Could players throw World Series today as Black Sox did 100 years ago?October 23, 2019
A century after the Chicago Black Sox threw the 1919 World Series, it might seem impossible that such a scandal could happen again – much less when the Washington Nationals play the Houston Astros in the 2019 World Series, which starts Tuesday.
“Listen, never say never,” retired FBI special agent Andrew Arena told USA TODAY Sports. “Could it happen? I mean, I think anything’s possible.”
Sports gambling scandals are nothing new to Arena. He was in charge of the Detroit’s FBI office in 2007 when agents there broke open a point-shaving scandal at the University of Toledo involving four basketball players and three football players.
All seven athletes were sentenced to probation and ordered to pay fines and perform community service for their part in taking money and other things of value to influence games between 2004 and 2006. The lead gambler was sentenced to six years in prison and his gambling partner was sentenced to two years in prison.
It was an example of how organized crime could influence college sports, Arena said at the time. And this week he described how gathering information about the mob’s attempts to infiltrate sports for gambling purposes was among his tasks when he worked for the FBI’s organized crime unit from the late 1980s to the 1990s.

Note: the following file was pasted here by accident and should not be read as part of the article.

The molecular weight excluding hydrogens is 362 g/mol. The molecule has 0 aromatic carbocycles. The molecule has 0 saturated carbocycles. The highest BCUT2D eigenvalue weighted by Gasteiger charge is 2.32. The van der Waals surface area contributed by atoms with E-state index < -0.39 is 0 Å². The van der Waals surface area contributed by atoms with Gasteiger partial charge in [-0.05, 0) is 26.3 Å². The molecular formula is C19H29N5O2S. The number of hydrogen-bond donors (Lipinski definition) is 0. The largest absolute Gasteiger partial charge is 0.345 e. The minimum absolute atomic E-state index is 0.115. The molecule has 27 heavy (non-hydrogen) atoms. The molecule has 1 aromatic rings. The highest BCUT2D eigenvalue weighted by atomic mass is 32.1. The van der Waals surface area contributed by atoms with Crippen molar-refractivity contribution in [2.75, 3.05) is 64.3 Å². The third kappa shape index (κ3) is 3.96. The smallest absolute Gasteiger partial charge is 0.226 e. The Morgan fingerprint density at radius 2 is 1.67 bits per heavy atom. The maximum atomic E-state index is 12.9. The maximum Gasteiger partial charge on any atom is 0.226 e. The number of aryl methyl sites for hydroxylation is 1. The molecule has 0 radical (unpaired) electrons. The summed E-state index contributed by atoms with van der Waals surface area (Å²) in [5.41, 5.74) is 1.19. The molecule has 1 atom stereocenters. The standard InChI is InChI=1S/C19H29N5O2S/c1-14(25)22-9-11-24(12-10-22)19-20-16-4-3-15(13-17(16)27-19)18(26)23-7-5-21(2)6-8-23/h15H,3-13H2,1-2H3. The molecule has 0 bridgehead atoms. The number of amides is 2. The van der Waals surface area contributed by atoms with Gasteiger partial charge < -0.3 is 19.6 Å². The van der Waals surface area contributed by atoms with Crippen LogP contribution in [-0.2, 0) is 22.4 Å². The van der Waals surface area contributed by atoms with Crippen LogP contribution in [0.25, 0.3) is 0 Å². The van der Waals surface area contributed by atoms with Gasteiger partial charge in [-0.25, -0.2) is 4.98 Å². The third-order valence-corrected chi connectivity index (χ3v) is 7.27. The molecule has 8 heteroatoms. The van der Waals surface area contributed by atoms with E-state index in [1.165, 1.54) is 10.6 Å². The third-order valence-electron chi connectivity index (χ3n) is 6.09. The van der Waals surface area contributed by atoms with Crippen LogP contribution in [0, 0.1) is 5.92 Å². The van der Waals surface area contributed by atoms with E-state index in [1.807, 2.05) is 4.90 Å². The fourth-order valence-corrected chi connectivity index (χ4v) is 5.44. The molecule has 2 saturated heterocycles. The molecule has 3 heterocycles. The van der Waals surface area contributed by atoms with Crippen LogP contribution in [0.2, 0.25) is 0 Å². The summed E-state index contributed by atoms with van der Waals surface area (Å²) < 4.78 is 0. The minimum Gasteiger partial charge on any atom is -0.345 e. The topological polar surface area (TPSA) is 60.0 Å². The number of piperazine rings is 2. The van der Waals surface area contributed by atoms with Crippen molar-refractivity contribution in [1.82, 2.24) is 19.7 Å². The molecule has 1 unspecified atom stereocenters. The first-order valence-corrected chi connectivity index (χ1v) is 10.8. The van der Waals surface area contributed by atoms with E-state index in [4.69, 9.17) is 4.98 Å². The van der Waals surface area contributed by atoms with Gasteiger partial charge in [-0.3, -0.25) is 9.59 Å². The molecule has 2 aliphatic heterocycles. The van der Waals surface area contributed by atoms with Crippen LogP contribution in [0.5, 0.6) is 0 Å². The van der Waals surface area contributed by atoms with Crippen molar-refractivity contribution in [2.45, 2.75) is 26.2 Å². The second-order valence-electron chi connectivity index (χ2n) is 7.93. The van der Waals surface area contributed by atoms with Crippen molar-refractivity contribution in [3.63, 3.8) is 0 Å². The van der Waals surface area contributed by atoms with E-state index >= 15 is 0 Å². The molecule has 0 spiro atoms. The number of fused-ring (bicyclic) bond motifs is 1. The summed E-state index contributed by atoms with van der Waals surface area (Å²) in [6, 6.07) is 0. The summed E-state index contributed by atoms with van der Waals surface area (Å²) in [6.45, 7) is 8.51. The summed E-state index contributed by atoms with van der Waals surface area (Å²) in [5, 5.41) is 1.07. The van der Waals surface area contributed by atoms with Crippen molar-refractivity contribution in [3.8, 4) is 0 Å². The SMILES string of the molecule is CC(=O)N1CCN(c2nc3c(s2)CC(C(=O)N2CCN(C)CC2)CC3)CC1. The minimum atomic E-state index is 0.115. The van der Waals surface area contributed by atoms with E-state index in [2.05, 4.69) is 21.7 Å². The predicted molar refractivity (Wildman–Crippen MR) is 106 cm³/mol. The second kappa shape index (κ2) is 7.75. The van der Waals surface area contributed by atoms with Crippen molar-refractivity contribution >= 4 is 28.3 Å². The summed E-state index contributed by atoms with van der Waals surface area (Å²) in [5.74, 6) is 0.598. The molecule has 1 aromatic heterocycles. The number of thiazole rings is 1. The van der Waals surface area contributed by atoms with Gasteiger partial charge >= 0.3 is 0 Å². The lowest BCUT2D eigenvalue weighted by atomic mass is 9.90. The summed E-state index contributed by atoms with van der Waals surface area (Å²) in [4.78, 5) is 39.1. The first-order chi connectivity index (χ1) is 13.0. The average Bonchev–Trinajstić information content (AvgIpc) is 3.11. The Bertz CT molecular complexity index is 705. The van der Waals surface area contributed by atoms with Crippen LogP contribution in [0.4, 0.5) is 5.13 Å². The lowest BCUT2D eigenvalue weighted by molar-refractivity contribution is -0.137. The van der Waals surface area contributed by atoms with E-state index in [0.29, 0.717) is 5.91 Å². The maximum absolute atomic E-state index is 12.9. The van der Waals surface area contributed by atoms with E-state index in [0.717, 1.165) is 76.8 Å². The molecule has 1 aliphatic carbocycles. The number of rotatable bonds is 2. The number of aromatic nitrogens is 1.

Yes, Arena said, he understands that professional athletes make massive amounts of money that would be at risk if they were caught trying to fix games – conceivably a powerful deterrent.
“Athletes make a lot of money, but they can blow through it pretty quickly too,” said Arena, now executive director of the Detroit Crime Commission. “Some of them just like the action.
“I was always worried more about (college sports). But where there’s a will, there’s a way.”
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Undeniably, there was a will and a way in 1919. Eight members of the Chicago White Sox, now better known as the Black Sox, were accused of intentionally losing the World Series to the Cincinnati Reds. Although the players were acquitted in a trial, they were banned from Major League Baseball for life and widely presumed as guilty of a conspiracy that sparks debate today – a very different time for sports gambling and perhaps for potential game fixers too.
Last year, the Supreme Court lifted the federal ban on sports betting and legalized sports gambling quickly spread. In addition to Nevada, 10 states offer sports betting – a change that retired FBI agent Keith Slotter has followed with interest.
Slotter was head of the FBI’s San Diego field office when agents carried out “Operation Hook Shot,” which uncovered a sports bribery case at the University of San Diego.
Brandon Johnson, then the program’s career scoring leader was sentenced to six months in prison for his role in fixing games during the 2009-2000 season. A former assistant coach who served as a middleman between the players and the gamblers was sentenced to a year in prison and the lead gambler in the scheme was sentenced to 2½ years in prison.
Slotter also spent three years with the FBI’s financial crimes unit that looked in part for corrupt gambling activity.
But Slotter, who retired in 2012, said he doesn’t foresee another Black Sox scandal.
“Any crime like that, whether it’s sports fraud or betting or anything along those lines, two elements that are always required are motivation and opportunity,” Slotter said. “And in today’s world, unlike 100 years ago, I don’t think either of those exist in a realistic sort of way.”